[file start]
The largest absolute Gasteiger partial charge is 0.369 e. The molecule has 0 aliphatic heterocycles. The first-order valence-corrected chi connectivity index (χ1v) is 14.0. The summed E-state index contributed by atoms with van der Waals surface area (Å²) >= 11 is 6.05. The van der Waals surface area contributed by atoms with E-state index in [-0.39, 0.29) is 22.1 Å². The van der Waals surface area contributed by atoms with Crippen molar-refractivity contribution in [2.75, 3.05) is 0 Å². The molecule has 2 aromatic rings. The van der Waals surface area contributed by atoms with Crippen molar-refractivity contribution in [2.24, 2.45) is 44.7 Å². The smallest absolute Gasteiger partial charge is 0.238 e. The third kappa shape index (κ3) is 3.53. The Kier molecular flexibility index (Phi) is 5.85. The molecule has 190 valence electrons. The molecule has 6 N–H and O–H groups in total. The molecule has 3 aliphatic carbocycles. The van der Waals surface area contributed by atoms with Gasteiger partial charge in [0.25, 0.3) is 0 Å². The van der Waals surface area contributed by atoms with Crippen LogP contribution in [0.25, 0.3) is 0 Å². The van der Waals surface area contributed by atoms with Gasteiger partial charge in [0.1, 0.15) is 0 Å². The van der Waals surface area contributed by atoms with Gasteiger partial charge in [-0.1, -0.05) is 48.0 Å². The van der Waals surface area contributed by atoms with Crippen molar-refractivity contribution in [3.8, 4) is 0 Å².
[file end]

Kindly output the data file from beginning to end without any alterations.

The largest absolute Gasteiger partial charge is 0.369 e. The molecule has 0 aliphatic heterocycles. The first-order valence-corrected chi connectivity index (χ1v) is 14.0. The summed E-state index contributed by atoms with van der Waals surface area (Å²) >= 11 is 6.05. The van der Waals surface area contributed by atoms with E-state index in [-0.39, 0.29) is 22.1 Å². The van der Waals surface area contributed by atoms with Crippen molar-refractivity contribution in [2.75, 3.05) is 0 Å². The molecule has 2 aromatic rings. The van der Waals surface area contributed by atoms with Crippen molar-refractivity contribution in [2.24, 2.45) is 44.7 Å². The smallest absolute Gasteiger partial charge is 0.238 e. The third kappa shape index (κ3) is 3.53. The Kier molecular flexibility index (Phi) is 5.85. The molecule has 190 valence electrons. The molecule has 6 N–H and O–H groups in total. The molecule has 3 aliphatic carbocycles. The van der Waals surface area contributed by atoms with Gasteiger partial charge in [0.25, 0.3) is 0 Å². The van der Waals surface area contributed by atoms with Crippen LogP contribution in [0.25, 0.3) is 0 Å². The van der Waals surface area contributed by atoms with Gasteiger partial charge in [0.1, 0.15) is 0 Å². The van der Waals surface area contributed by atoms with Gasteiger partial charge in [-0.1, -0.05) is 48.0 Å². The van der Waals surface area contributed by atoms with Crippen molar-refractivity contribution in [3.8, 4) is 0 Å².